States should be careful about trying to require that health insurers spend a minimum percentage of premiums on paying claims.

J.P. Wieske, director of State Affairs for the Council for Affordable Health Insurance, Alexandria, Va., a group that promotes a free-market approach to health insurance regulation, makes that argument in a comment on proposals in California and Pennsylvania that would require health insurers to spend at least 85% of collected premiums on paying for health care.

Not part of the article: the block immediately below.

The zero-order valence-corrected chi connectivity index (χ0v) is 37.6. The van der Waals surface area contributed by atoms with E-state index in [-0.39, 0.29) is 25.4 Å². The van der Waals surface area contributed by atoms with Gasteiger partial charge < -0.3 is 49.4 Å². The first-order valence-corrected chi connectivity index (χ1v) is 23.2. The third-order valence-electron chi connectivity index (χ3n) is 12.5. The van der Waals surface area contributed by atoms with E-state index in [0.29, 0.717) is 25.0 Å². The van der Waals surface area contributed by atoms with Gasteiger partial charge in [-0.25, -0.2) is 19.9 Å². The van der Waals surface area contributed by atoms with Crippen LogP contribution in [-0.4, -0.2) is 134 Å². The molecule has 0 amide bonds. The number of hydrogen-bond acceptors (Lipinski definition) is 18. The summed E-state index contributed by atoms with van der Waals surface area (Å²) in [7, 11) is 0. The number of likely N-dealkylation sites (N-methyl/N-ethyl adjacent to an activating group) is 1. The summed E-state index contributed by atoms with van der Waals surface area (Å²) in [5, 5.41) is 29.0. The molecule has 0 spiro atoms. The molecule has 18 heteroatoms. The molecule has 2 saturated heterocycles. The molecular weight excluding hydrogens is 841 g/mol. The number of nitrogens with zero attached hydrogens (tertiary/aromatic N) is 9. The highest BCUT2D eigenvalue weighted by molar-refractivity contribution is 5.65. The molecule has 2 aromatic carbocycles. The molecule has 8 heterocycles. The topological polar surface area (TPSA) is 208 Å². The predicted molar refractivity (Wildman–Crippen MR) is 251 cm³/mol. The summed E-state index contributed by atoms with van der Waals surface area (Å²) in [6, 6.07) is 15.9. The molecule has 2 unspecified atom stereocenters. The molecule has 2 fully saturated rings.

Administrative expenses include the cost of paying state taxes, managing patient care and providing customer service as well as agent commissions and profits, Wieske writes in the comment.

“Forcing health insurers to cut administrative costs would lead to more claims-payment errors, poor customer service, or a delay in timely claims processing,” Wieske writes.

Mechanical efforts to force down administrative costs also could hurt efforts to develop Web sites that can educate consumers about health care and help them do a better job of shopping for care, Wieske writes.